Whether the original Greek speakers were Logkas like (if I'm understanding you) or not I don't know, but what I do know is that the Mycenaeans genetically were lower in steppe on average than Logkas, whether because there were fewer steppe admixed people the further south they went or there were more locals or a combination of both I don't know. I highly doubt there was a "replacement" of the Neolithic like people. There's way too much Neolithic/early Minoan like ancestry in the Mycenaeans. What we also know is that the Mycenaean "culture" clearly formed in the Peloponnese, either by absorbing local elements and/or early contact with the advanced civilization of the Minoans, and then radiated outwards from there.

    Also, your idea that people on the higher end of steppe ancestry left more descendants because of a class system is questionable in my mind as it is contradicted by the results from the Lazaridis paper and even by the authors of this paper. The higher status samples among the Mycenaeans did not necessarily have higher steppe. This does not at all have the trademark signs of a "conquest", whatever the fantasies of Eurogenes and people of his ilk.

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    Quote Originally Posted by Leopoldo Leone View Post
    Why some people are surprised that early proto-greeks were steppe heavy is something that escape me, since it is to be expected that the first IE arrivals would have had higher steppe ancestry than subsequent ones for the latter were the result of the former mixing with pre-IE speaking groups.
    As for the idea that during the classical age Thessalians were logkas-like, it is impossible since even Thracians were Mycenaean-like (and I'd specify to the most steppe rich end of the mycenean samples, as classical Greeks were), which means that it was the common genetic profile in the area independent of ethnic affiliations ("Paeonians", as the samples from today's FYROM are addressed on these sites, do seem like an intrusive element and they likely are), though one could expect a very minor north-south gradient in steppe ancestry.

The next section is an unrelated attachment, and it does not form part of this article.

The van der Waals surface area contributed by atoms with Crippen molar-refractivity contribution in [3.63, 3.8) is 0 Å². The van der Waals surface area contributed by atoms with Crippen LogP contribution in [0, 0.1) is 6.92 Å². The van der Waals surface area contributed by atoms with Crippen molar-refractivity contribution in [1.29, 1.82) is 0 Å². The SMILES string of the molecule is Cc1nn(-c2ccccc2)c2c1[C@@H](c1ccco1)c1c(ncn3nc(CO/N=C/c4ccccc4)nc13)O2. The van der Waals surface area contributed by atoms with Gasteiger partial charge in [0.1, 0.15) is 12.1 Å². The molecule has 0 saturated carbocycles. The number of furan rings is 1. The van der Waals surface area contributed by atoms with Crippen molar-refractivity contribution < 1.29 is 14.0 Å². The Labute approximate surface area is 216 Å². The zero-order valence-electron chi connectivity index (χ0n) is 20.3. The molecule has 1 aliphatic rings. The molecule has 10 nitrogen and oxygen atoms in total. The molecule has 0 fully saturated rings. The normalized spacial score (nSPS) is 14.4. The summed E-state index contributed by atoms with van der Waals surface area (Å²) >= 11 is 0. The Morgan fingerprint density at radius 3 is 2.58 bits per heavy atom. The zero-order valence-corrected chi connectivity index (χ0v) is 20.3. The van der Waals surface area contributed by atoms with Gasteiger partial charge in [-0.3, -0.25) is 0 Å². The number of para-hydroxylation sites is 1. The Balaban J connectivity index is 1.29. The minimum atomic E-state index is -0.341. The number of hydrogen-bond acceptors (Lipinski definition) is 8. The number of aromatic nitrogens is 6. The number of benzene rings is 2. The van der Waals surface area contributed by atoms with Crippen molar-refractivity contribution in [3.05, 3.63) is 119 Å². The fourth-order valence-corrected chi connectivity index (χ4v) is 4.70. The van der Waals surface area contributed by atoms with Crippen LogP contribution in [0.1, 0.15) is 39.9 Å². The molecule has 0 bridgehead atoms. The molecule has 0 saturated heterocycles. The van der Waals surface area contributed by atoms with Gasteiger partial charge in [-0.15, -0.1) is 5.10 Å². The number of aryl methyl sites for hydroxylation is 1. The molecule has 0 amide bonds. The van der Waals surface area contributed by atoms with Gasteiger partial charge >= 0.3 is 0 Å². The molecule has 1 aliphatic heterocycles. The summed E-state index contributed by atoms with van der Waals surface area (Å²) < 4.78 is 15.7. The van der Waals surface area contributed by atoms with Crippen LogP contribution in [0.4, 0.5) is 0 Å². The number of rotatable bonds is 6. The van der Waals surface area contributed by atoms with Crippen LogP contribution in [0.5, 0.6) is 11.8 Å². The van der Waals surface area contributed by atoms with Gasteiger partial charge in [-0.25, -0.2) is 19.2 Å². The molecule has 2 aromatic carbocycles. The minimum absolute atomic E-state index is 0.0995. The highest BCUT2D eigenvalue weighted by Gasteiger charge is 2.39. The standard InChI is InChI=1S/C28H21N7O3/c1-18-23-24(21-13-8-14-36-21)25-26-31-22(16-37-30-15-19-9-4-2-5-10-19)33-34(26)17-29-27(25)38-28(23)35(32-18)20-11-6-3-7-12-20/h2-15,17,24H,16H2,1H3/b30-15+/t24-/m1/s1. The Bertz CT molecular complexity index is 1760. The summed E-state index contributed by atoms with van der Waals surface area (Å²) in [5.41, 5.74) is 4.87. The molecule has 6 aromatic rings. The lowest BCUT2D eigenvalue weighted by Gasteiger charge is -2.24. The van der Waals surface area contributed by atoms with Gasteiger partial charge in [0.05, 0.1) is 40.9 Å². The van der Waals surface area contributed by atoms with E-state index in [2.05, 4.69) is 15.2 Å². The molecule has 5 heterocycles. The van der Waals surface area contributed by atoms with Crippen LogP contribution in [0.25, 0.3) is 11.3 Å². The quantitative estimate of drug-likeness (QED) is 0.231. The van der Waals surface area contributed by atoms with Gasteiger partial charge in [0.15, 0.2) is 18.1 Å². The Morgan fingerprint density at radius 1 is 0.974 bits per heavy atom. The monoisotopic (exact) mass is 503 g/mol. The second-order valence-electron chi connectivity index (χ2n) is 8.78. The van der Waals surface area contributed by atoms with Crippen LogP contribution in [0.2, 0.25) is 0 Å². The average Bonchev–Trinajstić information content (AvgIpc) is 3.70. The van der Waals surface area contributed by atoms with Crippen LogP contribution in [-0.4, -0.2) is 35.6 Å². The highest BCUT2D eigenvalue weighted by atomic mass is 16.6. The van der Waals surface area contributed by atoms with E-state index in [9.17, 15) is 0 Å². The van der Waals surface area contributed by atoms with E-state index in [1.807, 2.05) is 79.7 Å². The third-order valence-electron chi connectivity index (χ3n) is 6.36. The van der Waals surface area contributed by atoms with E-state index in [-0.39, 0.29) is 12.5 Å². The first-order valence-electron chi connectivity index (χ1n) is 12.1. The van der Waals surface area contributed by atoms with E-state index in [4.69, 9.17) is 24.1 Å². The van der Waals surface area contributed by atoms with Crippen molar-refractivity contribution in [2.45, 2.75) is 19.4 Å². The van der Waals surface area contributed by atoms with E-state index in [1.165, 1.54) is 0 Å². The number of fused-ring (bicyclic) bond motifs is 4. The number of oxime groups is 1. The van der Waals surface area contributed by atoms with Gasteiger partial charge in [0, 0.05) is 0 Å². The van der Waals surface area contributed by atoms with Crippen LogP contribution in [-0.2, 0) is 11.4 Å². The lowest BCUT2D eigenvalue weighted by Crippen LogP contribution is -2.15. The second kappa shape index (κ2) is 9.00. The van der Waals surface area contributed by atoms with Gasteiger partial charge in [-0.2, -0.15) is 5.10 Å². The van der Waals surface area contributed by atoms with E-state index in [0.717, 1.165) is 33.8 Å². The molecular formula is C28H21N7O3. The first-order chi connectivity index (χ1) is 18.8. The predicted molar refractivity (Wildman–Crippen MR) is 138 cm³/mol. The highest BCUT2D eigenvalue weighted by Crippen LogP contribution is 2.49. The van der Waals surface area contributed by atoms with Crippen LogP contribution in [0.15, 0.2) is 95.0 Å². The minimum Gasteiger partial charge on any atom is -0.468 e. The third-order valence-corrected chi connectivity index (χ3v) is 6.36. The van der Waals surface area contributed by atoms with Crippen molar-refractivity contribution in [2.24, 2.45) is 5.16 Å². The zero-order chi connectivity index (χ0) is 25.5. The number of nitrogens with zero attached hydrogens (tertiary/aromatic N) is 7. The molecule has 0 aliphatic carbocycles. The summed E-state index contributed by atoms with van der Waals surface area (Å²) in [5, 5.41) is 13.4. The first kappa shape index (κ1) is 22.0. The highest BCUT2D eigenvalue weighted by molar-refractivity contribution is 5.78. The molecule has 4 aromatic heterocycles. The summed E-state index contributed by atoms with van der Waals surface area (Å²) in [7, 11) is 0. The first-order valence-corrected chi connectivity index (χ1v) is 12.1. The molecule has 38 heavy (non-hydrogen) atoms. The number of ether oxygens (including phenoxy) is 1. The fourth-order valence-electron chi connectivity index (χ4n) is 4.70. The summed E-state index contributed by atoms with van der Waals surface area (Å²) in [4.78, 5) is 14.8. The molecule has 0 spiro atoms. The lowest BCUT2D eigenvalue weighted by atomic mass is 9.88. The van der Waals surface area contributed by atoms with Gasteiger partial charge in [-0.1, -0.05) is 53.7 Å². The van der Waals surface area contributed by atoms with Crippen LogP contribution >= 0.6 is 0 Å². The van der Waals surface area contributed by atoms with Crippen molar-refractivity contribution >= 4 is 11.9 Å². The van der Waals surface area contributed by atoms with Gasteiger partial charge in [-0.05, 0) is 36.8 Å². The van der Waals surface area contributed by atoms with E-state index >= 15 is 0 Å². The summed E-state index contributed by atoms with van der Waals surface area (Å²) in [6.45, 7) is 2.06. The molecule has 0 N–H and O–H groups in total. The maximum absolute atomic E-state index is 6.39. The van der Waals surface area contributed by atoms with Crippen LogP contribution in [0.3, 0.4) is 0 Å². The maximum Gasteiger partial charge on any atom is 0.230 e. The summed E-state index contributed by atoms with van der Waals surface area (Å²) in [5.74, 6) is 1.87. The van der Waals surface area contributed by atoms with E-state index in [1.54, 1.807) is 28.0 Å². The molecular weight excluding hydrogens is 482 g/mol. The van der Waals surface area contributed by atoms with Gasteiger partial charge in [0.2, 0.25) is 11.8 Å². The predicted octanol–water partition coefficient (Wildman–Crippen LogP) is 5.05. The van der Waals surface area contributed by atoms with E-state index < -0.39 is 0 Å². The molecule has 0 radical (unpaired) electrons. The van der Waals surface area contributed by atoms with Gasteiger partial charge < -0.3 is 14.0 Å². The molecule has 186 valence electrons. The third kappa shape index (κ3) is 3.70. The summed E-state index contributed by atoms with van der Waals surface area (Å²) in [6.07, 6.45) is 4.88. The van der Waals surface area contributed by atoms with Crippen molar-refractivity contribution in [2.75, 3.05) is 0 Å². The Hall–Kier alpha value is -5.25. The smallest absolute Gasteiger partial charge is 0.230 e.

How I see it Mycenaeans primarily formed in north Greece between 2200 and 1900/1800 BC, when logkas-like people settled in the area and mixed with either pechora-like people or Minoan-like people, then during 1900/1800 BC (a little before the shaft grave period) they descended on the rest of Greece largely replacing whomever had been living there.
    In support for this model, I can cite the last paper on Himera, since they model the Himera_1 group with around 20% steppe, which is similar to the Mycenaean samples but to the steppe-rich end rather than the centre (around 10%); indeed they modelled them also using Greece_LBA (which I mean they used the average) and it turns out that in such model they need a 20% Balkan_IA admixture; since the idea of a migration from the Balkan at the end of the bronze age into Greece has been discarded recently by archaeology, I prefer the idea that mostly people on the higher end of steppe ancestry (15-20%) left more offspring during the Mycenaean period, likely because they were the ones that conquered the area.